- Matt has left positions with three different law enforcement agencies in two years under questionable circumstances (almost fired from the LAPD, drummed out of the FBI for his botched raid on Primatech Paper and was probably fired from the NYPD for disappearing for so long during Season 3 - he's working as a bodyguard again when Season 4 starts) and has a long record of discipline problems (assaulting his partner, the botched Primatech raid, coming close to violating Angela Petrelli's civil rights...).
- Mohinder left a respectable professorship in India to follow his "mad" father's footsteps to America and was apparently on the lecture circuit for a few months, talking about his discoveries and further ruining his credibility with the scientific community before The Company approached him with a job offer at the start of Season 2.
- Hiro is well known for being a flighty weirdo with a history of suddenly disappearing and abandoning his responsibilities to travel abroad.
- Ando, despite being marginally more sensible than Hiro when he isn't confronted with a pretty face, also isn't exactly known for being a reliable worker and only has his position because he's the boss' best friend.
- They may not be clearly reliable witnesses, but it still falls into the problem of the earlier JBM about how the Heroes have gone so long undetected. With the exception of Hiro who has lost his powers, any one of them would be able to build up a major media frenzy just by using their powers openly. Once they're on the front pages of every newspaper on the planet, someone is going to pay attention to the government conspiracy claims they make, especially if Nathan's men make a move against them.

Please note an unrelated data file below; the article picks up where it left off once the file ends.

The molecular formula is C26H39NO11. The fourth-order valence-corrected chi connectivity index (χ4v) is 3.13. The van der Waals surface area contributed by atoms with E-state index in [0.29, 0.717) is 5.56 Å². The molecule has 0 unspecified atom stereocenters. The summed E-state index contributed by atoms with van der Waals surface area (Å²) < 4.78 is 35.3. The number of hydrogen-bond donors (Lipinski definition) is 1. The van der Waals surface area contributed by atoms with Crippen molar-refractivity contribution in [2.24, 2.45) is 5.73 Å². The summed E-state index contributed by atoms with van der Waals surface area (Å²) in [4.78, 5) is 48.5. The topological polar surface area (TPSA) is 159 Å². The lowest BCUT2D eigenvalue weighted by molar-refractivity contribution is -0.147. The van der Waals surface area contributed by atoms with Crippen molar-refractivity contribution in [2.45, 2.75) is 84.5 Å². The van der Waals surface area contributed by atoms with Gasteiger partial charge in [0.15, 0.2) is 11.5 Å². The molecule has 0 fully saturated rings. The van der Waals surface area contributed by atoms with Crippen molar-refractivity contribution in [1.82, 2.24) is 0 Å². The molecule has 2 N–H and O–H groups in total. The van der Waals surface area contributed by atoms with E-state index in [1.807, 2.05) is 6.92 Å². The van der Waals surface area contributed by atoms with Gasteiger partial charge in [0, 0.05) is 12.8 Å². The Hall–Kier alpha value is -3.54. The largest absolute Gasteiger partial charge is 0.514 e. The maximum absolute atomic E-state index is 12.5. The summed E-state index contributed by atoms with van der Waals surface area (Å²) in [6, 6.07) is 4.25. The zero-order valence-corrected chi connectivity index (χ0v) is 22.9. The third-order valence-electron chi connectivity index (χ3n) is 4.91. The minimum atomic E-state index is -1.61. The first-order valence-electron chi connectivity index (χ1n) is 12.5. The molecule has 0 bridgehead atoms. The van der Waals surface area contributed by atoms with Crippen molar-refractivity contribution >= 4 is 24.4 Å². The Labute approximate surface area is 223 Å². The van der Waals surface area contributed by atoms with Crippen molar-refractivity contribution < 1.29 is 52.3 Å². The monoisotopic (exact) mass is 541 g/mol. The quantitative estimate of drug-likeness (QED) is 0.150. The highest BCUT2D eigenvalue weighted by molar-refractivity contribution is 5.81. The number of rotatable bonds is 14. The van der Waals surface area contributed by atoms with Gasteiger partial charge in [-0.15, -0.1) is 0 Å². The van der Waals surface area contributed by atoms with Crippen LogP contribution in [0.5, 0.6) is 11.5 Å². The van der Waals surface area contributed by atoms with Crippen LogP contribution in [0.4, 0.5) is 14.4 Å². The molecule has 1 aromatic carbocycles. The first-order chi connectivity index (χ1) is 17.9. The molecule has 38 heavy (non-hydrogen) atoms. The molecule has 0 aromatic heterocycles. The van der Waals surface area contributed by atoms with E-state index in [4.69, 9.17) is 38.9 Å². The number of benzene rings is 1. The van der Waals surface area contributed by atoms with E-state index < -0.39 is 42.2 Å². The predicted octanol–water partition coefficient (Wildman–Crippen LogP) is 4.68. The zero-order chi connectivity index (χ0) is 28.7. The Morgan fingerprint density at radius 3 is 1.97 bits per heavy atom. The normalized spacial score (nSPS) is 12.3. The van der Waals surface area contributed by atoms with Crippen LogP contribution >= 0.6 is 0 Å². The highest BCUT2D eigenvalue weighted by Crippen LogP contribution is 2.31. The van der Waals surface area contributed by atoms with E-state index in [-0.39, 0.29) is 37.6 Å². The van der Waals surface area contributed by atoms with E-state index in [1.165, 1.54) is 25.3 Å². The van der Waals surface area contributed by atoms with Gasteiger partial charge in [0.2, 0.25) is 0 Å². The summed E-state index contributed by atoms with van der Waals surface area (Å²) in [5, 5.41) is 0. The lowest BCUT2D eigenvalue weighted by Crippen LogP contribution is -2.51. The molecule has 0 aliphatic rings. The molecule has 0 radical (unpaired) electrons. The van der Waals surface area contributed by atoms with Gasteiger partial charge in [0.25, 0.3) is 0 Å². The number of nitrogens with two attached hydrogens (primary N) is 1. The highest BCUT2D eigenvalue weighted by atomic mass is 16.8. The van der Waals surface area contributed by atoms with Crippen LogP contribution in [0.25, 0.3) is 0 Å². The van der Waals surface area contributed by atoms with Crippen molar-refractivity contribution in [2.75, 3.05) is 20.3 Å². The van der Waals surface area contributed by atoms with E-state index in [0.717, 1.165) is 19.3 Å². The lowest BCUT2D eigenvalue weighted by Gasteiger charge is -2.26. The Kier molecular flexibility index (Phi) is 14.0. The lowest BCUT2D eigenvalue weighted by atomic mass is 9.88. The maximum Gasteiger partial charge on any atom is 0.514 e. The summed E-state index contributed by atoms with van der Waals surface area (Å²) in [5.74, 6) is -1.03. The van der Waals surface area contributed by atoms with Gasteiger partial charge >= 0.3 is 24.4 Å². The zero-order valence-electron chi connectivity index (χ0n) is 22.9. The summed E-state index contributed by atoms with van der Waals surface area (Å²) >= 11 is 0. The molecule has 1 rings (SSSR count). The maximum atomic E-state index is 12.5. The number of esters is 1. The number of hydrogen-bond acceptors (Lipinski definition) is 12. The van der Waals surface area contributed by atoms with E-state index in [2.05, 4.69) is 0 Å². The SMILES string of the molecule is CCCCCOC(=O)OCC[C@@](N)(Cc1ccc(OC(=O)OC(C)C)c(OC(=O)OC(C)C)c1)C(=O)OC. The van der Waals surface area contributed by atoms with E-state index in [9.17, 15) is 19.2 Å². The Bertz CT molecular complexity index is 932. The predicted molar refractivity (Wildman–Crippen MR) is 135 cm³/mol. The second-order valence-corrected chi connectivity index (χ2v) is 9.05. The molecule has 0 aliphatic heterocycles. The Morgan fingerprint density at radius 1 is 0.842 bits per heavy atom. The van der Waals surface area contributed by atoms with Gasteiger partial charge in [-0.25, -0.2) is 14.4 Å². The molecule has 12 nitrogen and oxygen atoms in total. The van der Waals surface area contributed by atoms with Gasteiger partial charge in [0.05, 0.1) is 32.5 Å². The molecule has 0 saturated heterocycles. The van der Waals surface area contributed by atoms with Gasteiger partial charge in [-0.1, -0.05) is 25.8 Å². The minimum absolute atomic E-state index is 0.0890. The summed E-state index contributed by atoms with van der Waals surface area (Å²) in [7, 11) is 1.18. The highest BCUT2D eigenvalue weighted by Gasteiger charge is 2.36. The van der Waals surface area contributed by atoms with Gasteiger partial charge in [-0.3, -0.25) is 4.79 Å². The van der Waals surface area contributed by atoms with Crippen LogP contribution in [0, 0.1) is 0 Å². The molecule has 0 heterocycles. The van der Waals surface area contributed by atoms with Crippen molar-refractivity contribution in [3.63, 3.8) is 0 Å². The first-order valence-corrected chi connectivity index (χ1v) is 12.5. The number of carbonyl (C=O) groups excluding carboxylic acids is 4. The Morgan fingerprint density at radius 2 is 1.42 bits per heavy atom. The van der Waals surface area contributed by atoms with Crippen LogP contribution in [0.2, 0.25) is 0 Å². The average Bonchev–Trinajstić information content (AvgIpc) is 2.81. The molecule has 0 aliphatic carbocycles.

All the continuity problems caused by 1961...
Angela putting forth the idea for The Company to Daniel Linderman, Bob Bishop and Charles Deveaux when they were all teenagers conflicts with the history of The Company put forth in the War Buddies graphic novel
. In that story, it is revealed that Daniel Linderman ran away from home after discovering his powers as a pre-teen, joined the US Army as a medic during Vietnam and never used his powers during that time until he healed one of his brothers-in-arms - a young soldier named Arthur Petrelli, with whom he later went on to form The Company after the war.
- Well, there were only the four of them there, when it's been pretty solidly established that there were 12 founders of the Company, and they were brought together by Adam, who wasn't present at the diner meeting (and in the first ep of season 2 it was established that the Company was founded in 1977). So presumably Angela just said they were going to found a Company some day, and they all split up at that point. Linderman presumably joined the Army as a medic to try to preserve his idealism by helping people, only to A) discover War Is Hell and moreover B) meet Arthur Petrelli. (Who happened to be married to his old friend Angela, but that's par for the course).
- That's the most logical answer. There's no way a group of teenagers could have achieved what the Company hyave achieved and, as has been mentioned, it contradicts EVERYTHING previously said about the Company. So logically Angela's prophecy didn't mean that they were going to form a Company right that minute, but that one day they would do so. So War Buddies occurs as normal, with Linderman meeting Arthur. Then in the seventies Adam tracks some of them down and Angela, whose forseen this in her vision, understands the time is right and lets the others know.
Chandra Suresh journeying to the USA nearly 50 years ago and conducting experiments on powered people in the USA completely contradicts everything we know about his background. Even if you grant that his memories were erased and his actions covered-up to the point where he'd still be able to find employment as a doctor anywhere, you'd have to wonder why The Company would let him go free after everything he did.